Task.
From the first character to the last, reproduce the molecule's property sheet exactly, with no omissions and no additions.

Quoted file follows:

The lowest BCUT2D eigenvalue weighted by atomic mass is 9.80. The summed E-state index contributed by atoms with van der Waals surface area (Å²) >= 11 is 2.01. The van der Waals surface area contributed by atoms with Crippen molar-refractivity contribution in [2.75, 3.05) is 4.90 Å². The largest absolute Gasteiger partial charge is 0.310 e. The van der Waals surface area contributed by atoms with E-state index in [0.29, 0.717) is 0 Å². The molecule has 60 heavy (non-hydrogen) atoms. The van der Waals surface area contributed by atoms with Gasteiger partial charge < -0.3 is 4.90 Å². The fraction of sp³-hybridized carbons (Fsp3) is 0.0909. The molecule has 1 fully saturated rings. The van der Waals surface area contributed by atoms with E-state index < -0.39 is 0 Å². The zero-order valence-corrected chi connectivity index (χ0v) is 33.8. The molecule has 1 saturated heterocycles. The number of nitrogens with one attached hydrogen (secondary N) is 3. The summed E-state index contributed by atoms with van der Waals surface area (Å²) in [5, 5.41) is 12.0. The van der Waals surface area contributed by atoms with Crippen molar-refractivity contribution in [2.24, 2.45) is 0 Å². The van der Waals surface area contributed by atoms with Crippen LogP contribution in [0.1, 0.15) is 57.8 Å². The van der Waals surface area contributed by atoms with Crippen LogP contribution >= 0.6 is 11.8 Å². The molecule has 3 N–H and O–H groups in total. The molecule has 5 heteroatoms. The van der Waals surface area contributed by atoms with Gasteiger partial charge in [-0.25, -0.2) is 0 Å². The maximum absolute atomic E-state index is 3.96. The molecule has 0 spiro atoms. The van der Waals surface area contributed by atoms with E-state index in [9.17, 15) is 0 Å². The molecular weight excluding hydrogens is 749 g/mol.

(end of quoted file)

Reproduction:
The lowest BCUT2D eigenvalue weighted by atomic mass is 9.80. The summed E-state index contributed by atoms with van der Waals surface area (Å²) >= 11 is 2.01. The van der Waals surface area contributed by atoms with Crippen molar-refractivity contribution in [2.75, 3.05) is 4.90 Å². The largest absolute Gasteiger partial charge is 0.310 e. The van der Waals surface area contributed by atoms with E-state index in [0.29, 0.717) is 0 Å². The molecule has 60 heavy (non-hydrogen) atoms. The van der Waals surface area contributed by atoms with Gasteiger partial charge < -0.3 is 4.90 Å². The fraction of sp³-hybridized carbons (Fsp3) is 0.0909. The molecule has 1 fully saturated rings. The van der Waals surface area contributed by atoms with E-state index < -0.39 is 0 Å². The zero-order valence-corrected chi connectivity index (χ0v) is 33.8. The molecule has 1 saturated heterocycles. The number of nitrogens with one attached hydrogen (secondary N) is 3. The summed E-state index contributed by atoms with van der Waals surface area (Å²) in [5, 5.41) is 12.0. The van der Waals surface area contributed by atoms with Crippen molar-refractivity contribution in [2.24, 2.45) is 0 Å². The van der Waals surface area contributed by atoms with Crippen LogP contribution in [0.1, 0.15) is 57.8 Å². The van der Waals surface area contributed by atoms with Crippen LogP contribution >= 0.6 is 11.8 Å². The molecule has 3 N–H and O–H groups in total. The molecule has 5 heteroatoms. The van der Waals surface area contributed by atoms with Gasteiger partial charge in [-0.25, -0.2) is 0 Å². The maximum absolute atomic E-state index is 3.96. The molecule has 0 spiro atoms. The van der Waals surface area contributed by atoms with E-state index in [9.17, 15) is 0 Å². The molecular weight excluding hydrogens is 749 g/mol.